Crimson gave the signal that the arms should rise

Crimson gave the signal that the arms should rise

Plus, we’d like to be able to HEAR the burn. Not just the exploding shells and fireworks, but also the crackle and pop of the flames, the whoosh of embers falling, and, last night, even the climactic crash of the Man’s big legs.

But no. Last night that was not possible. And yes, we might be the slightest bit cranky about it. We’re not saying that there shouldn’t be sound and celebration, because this is the big finish, the Bacchanalian moment.  But there’s got to be a way that the sound cars don’t take over the experience. It’s not your show, comma, dude.

Anyway, onward.

The night began as it always does, with Crimson Rose transferring the flame that has been burning at the top of the keyhole in the El Diabla cauldron since Monday to the Luminferous, the wagon that carries it to the Man. A grand procession of flame-carrying stilt-walkers and drummers and Black Rock citizens processed up the 6 o’clock boulevard, then made a circle around the giant Man. When their circuit was complete, it was time for the Man’s arms to rise so that the fire conclaves could commence their show. Read more »

August 30th, 2014  |  Filed under Building BRC

Touching the elephant

 

 

Here are some quick stories from the week, in hopes of giving you a little sense of what’s been happening at Burning Man.

When the event starts, it is impossible to keep up with. The Roshomon effect is especially strong, except we’re not touching various parts of an elephant, but a fire-breathing Tyranosaurus.

The day starts early and ends late, it is full of both giant spectacles and tender intimacy. All things great and small.

So from our narrow little perspective, a peephole view of the past few days.

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A sliver-y moon brightned the eveing skies on Friday

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Erica drank a margarita from the end of the Zebracorn

Chris and his Zebracorn

Chris and his Zebracorn

And then out of nowhere you meet a supermodel

And then out of nowhere you meet a supermodel

Scott London and Sydney Erthal, whose wonderful new Burning Man book, written by Jennifer Raiser, is tearing up the Amazon charts

Scott London and Sydney Erthal, whose wonderful new Burning Man book, written by Jennifer Raiser, is tearing up the Amazon charts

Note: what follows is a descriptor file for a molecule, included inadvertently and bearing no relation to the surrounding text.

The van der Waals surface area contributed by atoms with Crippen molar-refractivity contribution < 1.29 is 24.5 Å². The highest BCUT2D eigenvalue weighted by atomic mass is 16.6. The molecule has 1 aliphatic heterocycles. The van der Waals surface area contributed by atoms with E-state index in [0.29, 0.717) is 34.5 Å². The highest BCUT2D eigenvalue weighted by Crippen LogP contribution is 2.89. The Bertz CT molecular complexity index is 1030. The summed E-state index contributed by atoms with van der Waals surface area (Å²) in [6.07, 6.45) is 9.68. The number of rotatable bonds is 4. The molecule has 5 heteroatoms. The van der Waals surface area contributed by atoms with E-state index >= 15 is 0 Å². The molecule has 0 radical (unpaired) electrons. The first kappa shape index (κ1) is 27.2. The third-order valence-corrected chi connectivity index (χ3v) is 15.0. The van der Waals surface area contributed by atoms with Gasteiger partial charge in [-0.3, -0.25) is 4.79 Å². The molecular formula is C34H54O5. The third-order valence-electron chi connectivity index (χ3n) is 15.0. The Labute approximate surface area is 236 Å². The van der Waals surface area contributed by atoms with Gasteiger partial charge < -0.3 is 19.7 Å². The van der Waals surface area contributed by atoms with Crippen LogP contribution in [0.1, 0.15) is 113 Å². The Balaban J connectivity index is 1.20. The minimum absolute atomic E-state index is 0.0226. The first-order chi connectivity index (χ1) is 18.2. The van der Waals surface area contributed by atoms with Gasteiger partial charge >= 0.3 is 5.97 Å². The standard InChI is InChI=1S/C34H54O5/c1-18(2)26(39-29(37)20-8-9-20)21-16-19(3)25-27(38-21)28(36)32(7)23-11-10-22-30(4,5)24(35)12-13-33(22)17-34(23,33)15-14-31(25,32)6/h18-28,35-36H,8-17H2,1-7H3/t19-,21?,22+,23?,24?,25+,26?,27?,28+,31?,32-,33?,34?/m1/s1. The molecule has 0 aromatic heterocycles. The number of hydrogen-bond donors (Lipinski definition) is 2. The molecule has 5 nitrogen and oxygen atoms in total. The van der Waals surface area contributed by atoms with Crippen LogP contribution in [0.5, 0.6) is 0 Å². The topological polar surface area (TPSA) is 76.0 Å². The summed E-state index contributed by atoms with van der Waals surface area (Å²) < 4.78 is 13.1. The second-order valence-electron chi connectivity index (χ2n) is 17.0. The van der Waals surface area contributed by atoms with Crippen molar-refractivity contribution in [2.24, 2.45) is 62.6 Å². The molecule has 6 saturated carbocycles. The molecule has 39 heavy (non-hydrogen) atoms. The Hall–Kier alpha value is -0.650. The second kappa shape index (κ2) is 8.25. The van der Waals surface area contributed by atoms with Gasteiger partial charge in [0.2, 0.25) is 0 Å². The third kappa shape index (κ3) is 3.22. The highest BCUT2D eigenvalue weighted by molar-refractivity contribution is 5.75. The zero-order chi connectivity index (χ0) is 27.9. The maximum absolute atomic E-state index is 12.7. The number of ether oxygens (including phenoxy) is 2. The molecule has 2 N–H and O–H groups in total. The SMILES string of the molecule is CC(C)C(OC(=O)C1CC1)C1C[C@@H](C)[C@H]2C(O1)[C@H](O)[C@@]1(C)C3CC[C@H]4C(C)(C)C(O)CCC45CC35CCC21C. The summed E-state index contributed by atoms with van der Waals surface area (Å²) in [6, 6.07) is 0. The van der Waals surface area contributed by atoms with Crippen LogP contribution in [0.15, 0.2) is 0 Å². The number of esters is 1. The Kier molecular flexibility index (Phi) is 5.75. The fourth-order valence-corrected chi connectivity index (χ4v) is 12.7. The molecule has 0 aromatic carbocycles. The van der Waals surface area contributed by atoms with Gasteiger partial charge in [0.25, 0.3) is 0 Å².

Little kids seem to adapt to the desert extremely well, especially when they have experienced and self-reliant Burner parents

Little kids seem to adapt to the desert extremely well, especially when they have experienced and self-reliant Burner parents

"Are those heavy?" we asked. "My shoulders are killing me," she replied

“Are those heavy?” we asked. “My shoulders are killing me,” she replied

The Lamplighters off to light the lanterns around the city

The Lamplighters off to light the lanterns around the city

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August 28th, 2014  |  Filed under Building BRC

A pause

The Temple of Grace

The Temple of Grace

We’re going to stay quiet for a little bit, out of respect for the family and friends of the woman who lost her life in Black Rock City. Keep them in your thoughts.

August 26th, 2014  |  Filed under Building BRC

Just your average Tuesday

Forces atop the Alien Siege Machine

Forces atop the Alien Siege Machine

One of the things about Burning Man is that one day seems like three; when you think about what happened early in the day, it almost seems like it happened yesterday, or even the day before. So much happens in the course of 24 hours.

So you can imagine what it is like to try to remember what happened yesterday:  It seems like last week. So today, when we rode around the playa and explored the art and it wasn’t too hot and there wasn’t any dust, we could only be grateful for the rain that made things such a mess the day before.